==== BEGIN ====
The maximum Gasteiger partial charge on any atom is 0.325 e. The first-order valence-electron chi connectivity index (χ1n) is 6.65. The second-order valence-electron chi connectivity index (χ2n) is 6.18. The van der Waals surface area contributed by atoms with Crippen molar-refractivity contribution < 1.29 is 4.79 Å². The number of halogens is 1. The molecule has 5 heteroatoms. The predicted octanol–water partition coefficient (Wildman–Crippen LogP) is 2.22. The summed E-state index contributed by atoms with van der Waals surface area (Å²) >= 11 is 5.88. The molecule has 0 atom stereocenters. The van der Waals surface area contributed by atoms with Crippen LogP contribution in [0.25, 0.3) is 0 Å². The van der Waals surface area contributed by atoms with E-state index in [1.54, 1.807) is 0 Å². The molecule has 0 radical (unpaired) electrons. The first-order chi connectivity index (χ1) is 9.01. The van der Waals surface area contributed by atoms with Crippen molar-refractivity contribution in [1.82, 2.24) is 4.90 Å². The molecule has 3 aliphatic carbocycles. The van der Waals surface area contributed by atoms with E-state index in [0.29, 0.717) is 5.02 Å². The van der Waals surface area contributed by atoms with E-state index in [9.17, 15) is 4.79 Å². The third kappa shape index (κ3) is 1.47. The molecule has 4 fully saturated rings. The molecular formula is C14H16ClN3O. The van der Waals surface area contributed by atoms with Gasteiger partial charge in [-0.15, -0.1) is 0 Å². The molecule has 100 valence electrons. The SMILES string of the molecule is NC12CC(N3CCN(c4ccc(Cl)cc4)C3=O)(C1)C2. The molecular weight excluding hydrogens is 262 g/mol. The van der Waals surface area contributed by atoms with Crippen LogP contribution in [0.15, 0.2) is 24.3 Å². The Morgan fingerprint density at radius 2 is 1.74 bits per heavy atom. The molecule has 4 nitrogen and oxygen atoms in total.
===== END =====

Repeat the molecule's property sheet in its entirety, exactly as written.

The maximum Gasteiger partial charge on any atom is 0.325 e. The first-order valence-electron chi connectivity index (χ1n) is 6.65. The second-order valence-electron chi connectivity index (χ2n) is 6.18. The van der Waals surface area contributed by atoms with Crippen molar-refractivity contribution < 1.29 is 4.79 Å². The number of halogens is 1. The molecule has 5 heteroatoms. The predicted octanol–water partition coefficient (Wildman–Crippen LogP) is 2.22. The summed E-state index contributed by atoms with van der Waals surface area (Å²) >= 11 is 5.88. The molecule has 0 atom stereocenters. The van der Waals surface area contributed by atoms with Crippen LogP contribution in [0.25, 0.3) is 0 Å². The van der Waals surface area contributed by atoms with E-state index in [1.54, 1.807) is 0 Å². The molecule has 0 radical (unpaired) electrons. The first-order chi connectivity index (χ1) is 9.01. The van der Waals surface area contributed by atoms with Crippen molar-refractivity contribution in [1.82, 2.24) is 4.90 Å². The molecule has 3 aliphatic carbocycles. The van der Waals surface area contributed by atoms with E-state index in [0.29, 0.717) is 5.02 Å². The van der Waals surface area contributed by atoms with E-state index in [9.17, 15) is 4.79 Å². The third kappa shape index (κ3) is 1.47. The molecule has 4 fully saturated rings. The molecular formula is C14H16ClN3O. The van der Waals surface area contributed by atoms with Gasteiger partial charge in [-0.15, -0.1) is 0 Å². The molecule has 100 valence electrons. The SMILES string of the molecule is NC12CC(N3CCN(c4ccc(Cl)cc4)C3=O)(C1)C2. The molecular weight excluding hydrogens is 262 g/mol. The van der Waals surface area contributed by atoms with Crippen LogP contribution in [0.15, 0.2) is 24.3 Å². The Morgan fingerprint density at radius 2 is 1.74 bits per heavy atom. The molecule has 4 nitrogen and oxygen atoms in total.